We all know exams can be a bit of a bore, but for nerds out there like me, you’ll know that deadlines don’t always have to be pressurising and revision can actually be enjoyable. When I started my A-Levels, I was nervous, scared and completely clueless about what the next two years would hold. But there was one thing I didn’t expect to find at all. In fact, the last thing I ever expected was to fall in love over and over again…with English Literature!
These six books are the ones that explain my unusual (but beautiful) romance that sparked up over the two years of my A-Levels.
Anna Karenina by Leo Tolstoy
When I confessed to my teacher that I’d read all 1,000+ pages of this amazing book, he was genuinely starting to fear for my sanity. But, despite its heftiness, this 19th century novel rapidly developed into my favourite of all time.
It’s not just the gripping plot – it’s the characters, the emotions, the relationships, the psychology, the pain and so much more. I now have emotions I wasn’t previously aware of all because of this book. I also have a much better understanding of how Russian names are structured – interesting! It just goes to show that if you persevere, it’s most definitely worth it.
The Great Gatsby by F. Scott Fitzgerald
For those of you who have seen the 2013 Baz Luhrmann movie – great! For those who’ve read the book – even better old sport! Although only short, especially when compared to Anna Karenina, the intense description employed by writer F. Scott Fitzgerald in such a short space is second to none.
The Great Gatsby is actually good. Fitzgerald’s description of people and objects are so vivid.
— Kendrick. (@kenizales) November 15, 2013
“So we beat on, boats against the current, borne back ceaselessly into the past”. Who just thinks that up one day?! With each paged turned I was almost convinced that I too had been present at one of Gatbsy’s big do’s. I wish!
The Bloody Chamber by Angela Carter
Not the stereotypical novel many people confess to falling in love with, I admit. The sexual themes and violent tendencies within these pages can seem a little overpowering at first, but what lies behind each word and between each line throughout all of the ten stories is undeniably captivating.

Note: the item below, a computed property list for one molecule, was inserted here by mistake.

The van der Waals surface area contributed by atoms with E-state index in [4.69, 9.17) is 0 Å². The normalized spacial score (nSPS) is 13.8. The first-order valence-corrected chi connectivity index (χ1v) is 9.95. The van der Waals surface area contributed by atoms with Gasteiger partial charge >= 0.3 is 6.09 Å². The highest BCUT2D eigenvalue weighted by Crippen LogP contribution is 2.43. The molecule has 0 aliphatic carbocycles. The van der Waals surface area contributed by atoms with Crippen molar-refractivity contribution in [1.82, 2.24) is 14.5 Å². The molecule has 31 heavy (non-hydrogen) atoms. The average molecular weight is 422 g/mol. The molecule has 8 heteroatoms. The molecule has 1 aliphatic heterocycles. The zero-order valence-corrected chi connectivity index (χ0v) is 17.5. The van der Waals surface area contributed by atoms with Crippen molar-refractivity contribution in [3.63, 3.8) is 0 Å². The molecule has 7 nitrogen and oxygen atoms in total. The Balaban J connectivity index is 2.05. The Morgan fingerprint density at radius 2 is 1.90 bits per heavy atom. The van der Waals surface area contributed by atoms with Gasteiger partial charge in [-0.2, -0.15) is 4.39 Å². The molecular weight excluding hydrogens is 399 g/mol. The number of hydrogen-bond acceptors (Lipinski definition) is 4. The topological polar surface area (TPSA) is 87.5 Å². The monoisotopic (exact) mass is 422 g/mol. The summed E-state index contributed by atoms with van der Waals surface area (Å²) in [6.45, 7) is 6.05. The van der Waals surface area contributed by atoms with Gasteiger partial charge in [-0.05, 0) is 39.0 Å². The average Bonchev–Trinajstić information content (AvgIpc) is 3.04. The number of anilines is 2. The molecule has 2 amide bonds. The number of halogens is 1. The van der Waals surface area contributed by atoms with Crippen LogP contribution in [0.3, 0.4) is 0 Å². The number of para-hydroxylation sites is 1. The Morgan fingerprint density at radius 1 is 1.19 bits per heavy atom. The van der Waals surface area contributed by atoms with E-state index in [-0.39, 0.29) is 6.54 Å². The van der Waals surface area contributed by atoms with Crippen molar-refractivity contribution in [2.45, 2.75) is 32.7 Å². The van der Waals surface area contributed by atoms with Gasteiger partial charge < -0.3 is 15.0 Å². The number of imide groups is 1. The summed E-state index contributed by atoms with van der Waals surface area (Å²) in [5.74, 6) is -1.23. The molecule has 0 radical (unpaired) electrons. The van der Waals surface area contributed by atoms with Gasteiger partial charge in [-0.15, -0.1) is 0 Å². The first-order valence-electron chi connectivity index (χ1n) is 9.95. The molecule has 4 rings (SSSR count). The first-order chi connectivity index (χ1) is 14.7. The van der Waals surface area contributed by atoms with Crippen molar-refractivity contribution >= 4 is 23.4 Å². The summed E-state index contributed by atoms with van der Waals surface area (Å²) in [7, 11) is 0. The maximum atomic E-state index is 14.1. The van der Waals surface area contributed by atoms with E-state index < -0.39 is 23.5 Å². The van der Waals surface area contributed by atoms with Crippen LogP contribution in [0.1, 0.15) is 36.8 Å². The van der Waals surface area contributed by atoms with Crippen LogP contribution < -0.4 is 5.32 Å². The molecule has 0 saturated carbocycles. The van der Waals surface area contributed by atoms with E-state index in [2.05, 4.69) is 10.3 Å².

What I adore about Carter is her ferocious honesty. She’s not afraid. She doesn’t hold back. There’s nothing worse than feeling detached and distant from the author of whom you are studying. With The Bloody Chamber, that’s certainly not the case.
Atonement by Ian McEwan
The secret to truly enjoying a novel, or anything in fact, is first understanding it. I think the problem with this book is some people don’t comprehend it, therefore it remains forever under-appreciated.
Although admittedly confusing upon first read, I think it’s that construction of misunderstanding that creates a level of empathy with the characters that is very rarely seen. This book explores themes that are present in the real world – things you can relate too and things you too have experienced yourself. Heartbreak, loss, love, jealousy, friendship, guilt, just to name a few. Having that sense of the plot not just being fictional adds another dimension completely.
Tess of the D’urbervilles by Thomas Hardy
So this is the one that made me fall in love, broke my heart to pieces and then mended me again all at once. From the beginning, I was on Tess’ side and I remained there through thick and thin right up until the tragic ending, and that’s all down to Hardy’s phenomenal way with words. If he hadn’t won me over with his poetry, then this was definitely the prize winner for me. Hardy did, however, make me feel very lucky that I’m a 21st century girl – I don’t think I’d have been physically or emotionally tough enough to survive those times!
Side note: the 2008 BBC adaptation written by David Nicholls is incredible – it really did do the book justice, and all four hours were worth the watch).
Pride and Prejudice by Jane Austen
Usually, I’m not into the whole ‘typical romance’ in novels; I much prefer the struggle and the disasters (hence the mad obsession with Tess of the D’urbervilles and Anna Karenina). But in true Austen style, Pride and Prejudice delivers more than just a love story.
I see the character of Elizabeth as a true role model; she doesn’t just accept what she’s told without questioning it. She doesn’t allow society to suppress her. And she certainly does not go weak at the knees at the first hint of a compliment.